Operation Santa, the U.S. Postal Service's letters to Santa program, kicks off its 100th year with fanfare at New York's Farley Post Office in Manhattan, N.Y.(Photo: By Jennifer S. Altman for USA TODAY)
NEW YORK -- The "Dear Santa" letters piled high in the back offices of
New York's main post office are just as cute and misspelled as ever,
but their scribbles and drawings tell heart-wrenching stories of
children dealing with the hardships of unemployed parents and the
ravages of Superstorm Sandy.
"I know you must be very busy helping
a lot of people who has been misplaced by Hurricane Sandy," Paige
writes after asking about "Santa and Mrs. Santa's" health. "My mother
and I and my little brother had to leave our house in Queens. We are now
staying with my aunt in New York City. We still don't have electricity.
My mother is moving to South Carolina."
She asks Santa for a computer for herself and a Transformer for her brother.
"We wish you luck and a Merry Christmas," she wrote. "Please help us and all the families that was hurt by Hurricane Sandy."
the U.S. Postal Service begins the 100th year of the "Operation Santa"
letters program to connect the wishes of needy children with anonymous
donors willing to play secret Santa, Pete Fontana, chief of Elf
Operations, is so distressed he's stopped reading the letters.
Tuesday, Fontana and postal elves at about 25 post offices around the
country copy the letters, black out the identifying information such as
addresses and last names, and offer the letters to the public for
adoption. Nationwide, the Postal Service expects to receive more than 1
million Dear Santa letters, though they won't all be from needy
People who want to adopt a letter and fill a wish list
can visit a participating post office, fill out a form and select a
letter. (Participating post offices can be found at http://about.usps.com/corporate-social-responsibility/11-22-Letters-to-Santa-Locations.pdf.)
Donors drop off the gifts and the letter at the post office before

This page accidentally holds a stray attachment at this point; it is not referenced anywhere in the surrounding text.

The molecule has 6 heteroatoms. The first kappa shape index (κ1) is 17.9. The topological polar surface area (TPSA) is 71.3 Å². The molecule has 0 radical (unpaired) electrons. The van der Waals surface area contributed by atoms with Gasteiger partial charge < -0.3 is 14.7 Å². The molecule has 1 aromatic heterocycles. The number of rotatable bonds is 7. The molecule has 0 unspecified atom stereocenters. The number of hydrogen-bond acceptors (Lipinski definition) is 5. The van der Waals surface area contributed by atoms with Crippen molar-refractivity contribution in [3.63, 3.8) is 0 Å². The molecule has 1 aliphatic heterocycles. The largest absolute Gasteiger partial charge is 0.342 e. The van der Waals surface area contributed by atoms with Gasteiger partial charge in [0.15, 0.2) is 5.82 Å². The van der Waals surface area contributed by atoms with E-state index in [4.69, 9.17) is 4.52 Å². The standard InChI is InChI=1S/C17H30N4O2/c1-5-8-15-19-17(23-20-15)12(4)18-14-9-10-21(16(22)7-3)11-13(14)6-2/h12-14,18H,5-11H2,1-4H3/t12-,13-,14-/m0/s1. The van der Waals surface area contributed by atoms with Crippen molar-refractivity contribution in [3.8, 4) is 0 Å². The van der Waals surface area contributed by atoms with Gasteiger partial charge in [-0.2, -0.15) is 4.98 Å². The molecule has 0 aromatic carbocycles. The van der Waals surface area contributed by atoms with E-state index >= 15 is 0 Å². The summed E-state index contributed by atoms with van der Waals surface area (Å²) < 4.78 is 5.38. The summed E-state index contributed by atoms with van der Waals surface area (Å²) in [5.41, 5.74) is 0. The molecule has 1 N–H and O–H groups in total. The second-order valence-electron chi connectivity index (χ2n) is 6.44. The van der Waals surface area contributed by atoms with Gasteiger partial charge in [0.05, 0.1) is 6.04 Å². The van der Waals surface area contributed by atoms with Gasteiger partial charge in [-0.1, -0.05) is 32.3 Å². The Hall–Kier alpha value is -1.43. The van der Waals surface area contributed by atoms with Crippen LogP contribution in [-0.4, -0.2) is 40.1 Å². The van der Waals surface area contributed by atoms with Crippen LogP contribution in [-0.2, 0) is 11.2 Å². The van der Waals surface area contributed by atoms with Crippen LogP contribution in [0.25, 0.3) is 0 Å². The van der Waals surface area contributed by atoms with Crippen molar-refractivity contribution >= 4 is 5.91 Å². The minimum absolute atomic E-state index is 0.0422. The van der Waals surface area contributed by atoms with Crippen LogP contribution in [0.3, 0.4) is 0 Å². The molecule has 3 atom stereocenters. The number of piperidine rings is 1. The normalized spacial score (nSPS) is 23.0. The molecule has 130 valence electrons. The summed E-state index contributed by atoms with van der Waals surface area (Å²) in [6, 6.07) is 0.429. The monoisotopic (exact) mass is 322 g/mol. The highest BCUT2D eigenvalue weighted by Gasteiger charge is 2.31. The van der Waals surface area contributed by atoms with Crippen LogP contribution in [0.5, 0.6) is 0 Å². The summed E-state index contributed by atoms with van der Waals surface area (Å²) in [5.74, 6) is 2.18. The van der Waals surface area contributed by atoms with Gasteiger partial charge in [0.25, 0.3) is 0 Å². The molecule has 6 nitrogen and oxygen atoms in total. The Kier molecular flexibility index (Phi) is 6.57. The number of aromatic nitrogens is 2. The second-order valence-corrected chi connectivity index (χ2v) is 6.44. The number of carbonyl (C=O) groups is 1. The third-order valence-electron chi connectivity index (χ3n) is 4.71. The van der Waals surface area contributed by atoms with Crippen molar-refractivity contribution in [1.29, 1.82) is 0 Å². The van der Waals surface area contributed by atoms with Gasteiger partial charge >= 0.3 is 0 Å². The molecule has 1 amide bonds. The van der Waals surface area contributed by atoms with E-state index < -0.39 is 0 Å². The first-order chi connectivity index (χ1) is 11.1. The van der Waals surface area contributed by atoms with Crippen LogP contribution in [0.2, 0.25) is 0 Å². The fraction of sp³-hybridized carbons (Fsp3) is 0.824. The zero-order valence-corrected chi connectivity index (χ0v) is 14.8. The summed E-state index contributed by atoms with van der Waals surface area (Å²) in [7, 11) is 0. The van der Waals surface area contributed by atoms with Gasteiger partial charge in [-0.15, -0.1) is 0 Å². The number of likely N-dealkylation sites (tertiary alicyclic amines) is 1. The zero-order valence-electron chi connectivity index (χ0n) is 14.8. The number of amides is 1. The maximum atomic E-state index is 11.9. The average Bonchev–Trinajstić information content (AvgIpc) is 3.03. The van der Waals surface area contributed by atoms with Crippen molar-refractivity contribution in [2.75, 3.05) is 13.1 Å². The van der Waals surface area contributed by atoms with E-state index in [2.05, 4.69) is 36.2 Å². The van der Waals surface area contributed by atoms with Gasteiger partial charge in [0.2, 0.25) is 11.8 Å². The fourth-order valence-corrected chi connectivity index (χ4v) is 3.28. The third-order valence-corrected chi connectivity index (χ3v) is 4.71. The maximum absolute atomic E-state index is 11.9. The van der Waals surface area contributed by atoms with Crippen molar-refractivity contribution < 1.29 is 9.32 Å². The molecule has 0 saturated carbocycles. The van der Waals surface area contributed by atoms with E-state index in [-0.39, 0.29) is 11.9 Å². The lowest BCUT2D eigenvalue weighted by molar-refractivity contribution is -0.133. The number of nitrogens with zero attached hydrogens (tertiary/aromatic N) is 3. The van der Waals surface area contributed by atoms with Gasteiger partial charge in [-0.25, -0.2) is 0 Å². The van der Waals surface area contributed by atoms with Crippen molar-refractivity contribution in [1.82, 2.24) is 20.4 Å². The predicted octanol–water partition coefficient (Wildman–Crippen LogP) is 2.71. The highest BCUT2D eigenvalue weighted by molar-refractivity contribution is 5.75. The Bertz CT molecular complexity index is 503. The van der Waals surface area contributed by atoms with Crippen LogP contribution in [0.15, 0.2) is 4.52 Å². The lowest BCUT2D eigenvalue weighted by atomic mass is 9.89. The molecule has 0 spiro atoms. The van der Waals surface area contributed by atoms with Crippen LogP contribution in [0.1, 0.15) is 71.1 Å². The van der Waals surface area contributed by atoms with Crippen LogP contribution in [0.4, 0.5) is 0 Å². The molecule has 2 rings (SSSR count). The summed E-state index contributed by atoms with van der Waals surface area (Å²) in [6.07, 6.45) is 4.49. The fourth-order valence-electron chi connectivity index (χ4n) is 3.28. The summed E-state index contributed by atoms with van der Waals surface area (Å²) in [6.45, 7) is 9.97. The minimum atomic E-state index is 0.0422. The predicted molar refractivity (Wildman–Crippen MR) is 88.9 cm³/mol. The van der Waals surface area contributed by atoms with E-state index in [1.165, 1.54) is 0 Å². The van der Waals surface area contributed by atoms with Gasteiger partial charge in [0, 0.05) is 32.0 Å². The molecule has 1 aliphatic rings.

Christmas and pay the postage for delivery. Postal employees address the
gifts and deliver them.
Fontana urges the public to pick letters
that "touch your heart and fit your budget. By taking a letter, you
become an official elf."
"We're looking at probably the neediest
year I could ever imagine," says Fontana, who has run the program for
the New York post office, the biggest and oldest letters to Santa
operation, for 16 years.
Letters have come from people in shelters, he says.
"They are looking for basics like cleaning supplies, mops and brooms," Fontana says.
Cheryl wrote from a shelter where she is caring for her two grandsons.
am unable to give them the Christmas they deserve," she wrote. "Any
help I can receive in giving them a great holiday will be appreciated."
For those not hit by Sandy, the economy continues to take a toll, Fontana says.
Destinee, 7, asked for math books and pencils.
have been a good girl at school and at home. I will keep up the good
work so my mom can be happy," she wrote. "I hope you can get the thing I
like Santa. P.S. Cookies and milk will be waiting."
asks Santa for a cane and sneakers for his mother who recently had back
surgery, white undershirts for his brother and pajamas for his
"I've been a good boy this year and I was wondering
if you can please get me a coat for the winter," he writes. "I would
love it if you can make my wishes come true."
Even as the Postal
Service cuts back under staggering debt and billion-dollar losses,
Postmaster General Patrick Donahoe says the program must continue to
"Letters to Santa is about making dreams come true.
Miracles are what a lot of people can use right now," Donahoe said
during the Operation Santa kickoff at New York's main post office.
has adopted letters for 20 years, since he worked at the post office in
Lancaster, Pa. The letters he adopted in Washington, D.C., he says were
"You'd go to people's houses and could see people
were really down and out," he says. "They were asking for food, winter
coats. You'd be surprised how many kids ask for a blanket."
Iris, 8, says her mother is unemployed and ill. She doesn't have a father.
believe in you and I don't ask you for fun or toys. I want some
clothing," she writes. "I want a book bag to go to school since my broke
and perfum...I love toys too but I really need a book bag for school
and if you have a toy like a doll that I can dress. Love you much. I
hope you don't forget me."